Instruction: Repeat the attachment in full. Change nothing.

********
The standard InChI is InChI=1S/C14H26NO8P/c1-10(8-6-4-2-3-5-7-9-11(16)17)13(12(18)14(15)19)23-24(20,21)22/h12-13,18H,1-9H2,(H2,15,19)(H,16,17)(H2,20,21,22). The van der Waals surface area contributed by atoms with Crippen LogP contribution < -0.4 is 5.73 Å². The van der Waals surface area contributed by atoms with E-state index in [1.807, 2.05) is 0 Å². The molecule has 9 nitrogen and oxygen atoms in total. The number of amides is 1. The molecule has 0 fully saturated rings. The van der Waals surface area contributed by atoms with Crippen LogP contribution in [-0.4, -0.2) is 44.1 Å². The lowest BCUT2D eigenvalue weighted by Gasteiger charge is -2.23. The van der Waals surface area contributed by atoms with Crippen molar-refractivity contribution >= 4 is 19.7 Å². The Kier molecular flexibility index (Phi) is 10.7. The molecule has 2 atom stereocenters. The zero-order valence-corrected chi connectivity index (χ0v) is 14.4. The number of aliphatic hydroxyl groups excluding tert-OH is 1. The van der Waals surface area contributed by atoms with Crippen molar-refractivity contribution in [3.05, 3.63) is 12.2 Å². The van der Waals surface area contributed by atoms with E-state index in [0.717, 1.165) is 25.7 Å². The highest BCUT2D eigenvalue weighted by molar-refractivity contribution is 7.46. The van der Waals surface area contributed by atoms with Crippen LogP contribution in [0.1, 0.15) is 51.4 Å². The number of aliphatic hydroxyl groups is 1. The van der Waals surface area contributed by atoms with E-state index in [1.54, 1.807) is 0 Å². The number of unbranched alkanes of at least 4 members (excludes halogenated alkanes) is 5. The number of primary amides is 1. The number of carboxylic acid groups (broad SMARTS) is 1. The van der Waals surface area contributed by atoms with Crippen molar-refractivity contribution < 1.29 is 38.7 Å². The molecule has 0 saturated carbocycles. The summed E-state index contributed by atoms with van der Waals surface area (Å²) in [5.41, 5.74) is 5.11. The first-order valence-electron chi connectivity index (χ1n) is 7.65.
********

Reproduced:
The standard InChI is InChI=1S/C14H26NO8P/c1-10(8-6-4-2-3-5-7-9-11(16)17)13(12(18)14(15)19)23-24(20,21)22/h12-13,18H,1-9H2,(H2,15,19)(H,16,17)(H2,20,21,22). The van der Waals surface area contributed by atoms with Crippen LogP contribution < -0.4 is 5.73 Å². The van der Waals surface area contributed by atoms with E-state index in [1.807, 2.05) is 0 Å². The molecule has 9 nitrogen and oxygen atoms in total. The number of amides is 1. The molecule has 0 fully saturated rings. The van der Waals surface area contributed by atoms with Crippen LogP contribution in [-0.4, -0.2) is 44.1 Å². The lowest BCUT2D eigenvalue weighted by Gasteiger charge is -2.23. The van der Waals surface area contributed by atoms with Crippen molar-refractivity contribution >= 4 is 19.7 Å². The Kier molecular flexibility index (Phi) is 10.7. The molecule has 2 atom stereocenters. The zero-order valence-corrected chi connectivity index (χ0v) is 14.4. The number of aliphatic hydroxyl groups excluding tert-OH is 1. The van der Waals surface area contributed by atoms with Crippen molar-refractivity contribution in [3.05, 3.63) is 12.2 Å². The van der Waals surface area contributed by atoms with E-state index in [0.717, 1.165) is 25.7 Å². The highest BCUT2D eigenvalue weighted by molar-refractivity contribution is 7.46. The van der Waals surface area contributed by atoms with Crippen LogP contribution in [0.1, 0.15) is 51.4 Å². The number of aliphatic hydroxyl groups is 1. The van der Waals surface area contributed by atoms with E-state index in [1.54, 1.807) is 0 Å². The number of unbranched alkanes of at least 4 members (excludes halogenated alkanes) is 5. The number of primary amides is 1. The number of carboxylic acid groups (broad SMARTS) is 1. The van der Waals surface area contributed by atoms with Crippen molar-refractivity contribution < 1.29 is 38.7 Å². The molecule has 0 saturated carbocycles. The summed E-state index contributed by atoms with van der Waals surface area (Å²) in [5.41, 5.74) is 5.11. The first-order valence-electron chi connectivity index (χ1n) is 7.65.